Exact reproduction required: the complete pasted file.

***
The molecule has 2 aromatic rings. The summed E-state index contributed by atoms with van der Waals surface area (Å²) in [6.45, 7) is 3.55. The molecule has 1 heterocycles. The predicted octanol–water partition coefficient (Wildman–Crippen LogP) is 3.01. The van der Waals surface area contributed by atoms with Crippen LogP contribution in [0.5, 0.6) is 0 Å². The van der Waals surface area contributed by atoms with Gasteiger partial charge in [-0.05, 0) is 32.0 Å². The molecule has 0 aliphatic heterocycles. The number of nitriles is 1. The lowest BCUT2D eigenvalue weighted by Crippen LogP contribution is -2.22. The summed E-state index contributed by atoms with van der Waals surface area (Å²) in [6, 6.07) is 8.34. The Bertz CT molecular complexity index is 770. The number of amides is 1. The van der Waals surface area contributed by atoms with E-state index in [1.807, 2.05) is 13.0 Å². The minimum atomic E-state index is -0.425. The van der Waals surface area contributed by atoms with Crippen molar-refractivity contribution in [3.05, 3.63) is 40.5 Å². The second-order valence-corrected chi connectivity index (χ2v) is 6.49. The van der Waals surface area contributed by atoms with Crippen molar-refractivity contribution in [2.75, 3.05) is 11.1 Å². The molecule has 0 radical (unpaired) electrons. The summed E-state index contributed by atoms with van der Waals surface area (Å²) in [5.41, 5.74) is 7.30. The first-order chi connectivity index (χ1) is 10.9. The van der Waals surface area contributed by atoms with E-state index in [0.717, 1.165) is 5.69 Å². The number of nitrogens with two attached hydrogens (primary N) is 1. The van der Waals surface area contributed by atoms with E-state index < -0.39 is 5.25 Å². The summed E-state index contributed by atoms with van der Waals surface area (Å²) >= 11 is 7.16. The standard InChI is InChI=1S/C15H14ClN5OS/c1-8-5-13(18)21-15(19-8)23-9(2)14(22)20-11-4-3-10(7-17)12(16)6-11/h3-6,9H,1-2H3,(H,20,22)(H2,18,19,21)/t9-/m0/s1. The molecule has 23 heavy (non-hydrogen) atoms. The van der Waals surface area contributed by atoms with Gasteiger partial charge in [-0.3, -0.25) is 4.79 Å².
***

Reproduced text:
The molecule has 2 aromatic rings. The summed E-state index contributed by atoms with van der Waals surface area (Å²) in [6.45, 7) is 3.55. The molecule has 1 heterocycles. The predicted octanol–water partition coefficient (Wildman–Crippen LogP) is 3.01. The van der Waals surface area contributed by atoms with Crippen LogP contribution in [0.5, 0.6) is 0 Å². The van der Waals surface area contributed by atoms with Gasteiger partial charge in [-0.05, 0) is 32.0 Å². The molecule has 0 aliphatic heterocycles. The number of nitriles is 1. The lowest BCUT2D eigenvalue weighted by Crippen LogP contribution is -2.22. The summed E-state index contributed by atoms with van der Waals surface area (Å²) in [6, 6.07) is 8.34. The Bertz CT molecular complexity index is 770. The number of amides is 1. The van der Waals surface area contributed by atoms with E-state index in [1.807, 2.05) is 13.0 Å². The minimum atomic E-state index is -0.425. The van der Waals surface area contributed by atoms with Crippen molar-refractivity contribution in [3.05, 3.63) is 40.5 Å². The second-order valence-corrected chi connectivity index (χ2v) is 6.49. The van der Waals surface area contributed by atoms with Crippen molar-refractivity contribution in [2.75, 3.05) is 11.1 Å². The molecule has 0 radical (unpaired) electrons. The summed E-state index contributed by atoms with van der Waals surface area (Å²) in [5.41, 5.74) is 7.30. The first-order chi connectivity index (χ1) is 10.9. The van der Waals surface area contributed by atoms with E-state index in [0.717, 1.165) is 5.69 Å². The number of nitrogens with two attached hydrogens (primary N) is 1. The van der Waals surface area contributed by atoms with E-state index < -0.39 is 5.25 Å². The summed E-state index contributed by atoms with van der Waals surface area (Å²) >= 11 is 7.16. The standard InChI is InChI=1S/C15H14ClN5OS/c1-8-5-13(18)21-15(19-8)23-9(2)14(22)20-11-4-3-10(7-17)12(16)6-11/h3-6,9H,1-2H3,(H,20,22)(H2,18,19,21)/t9-/m0/s1. The molecule has 23 heavy (non-hydrogen) atoms. The van der Waals surface area contributed by atoms with Gasteiger partial charge in [-0.3, -0.25) is 4.79 Å².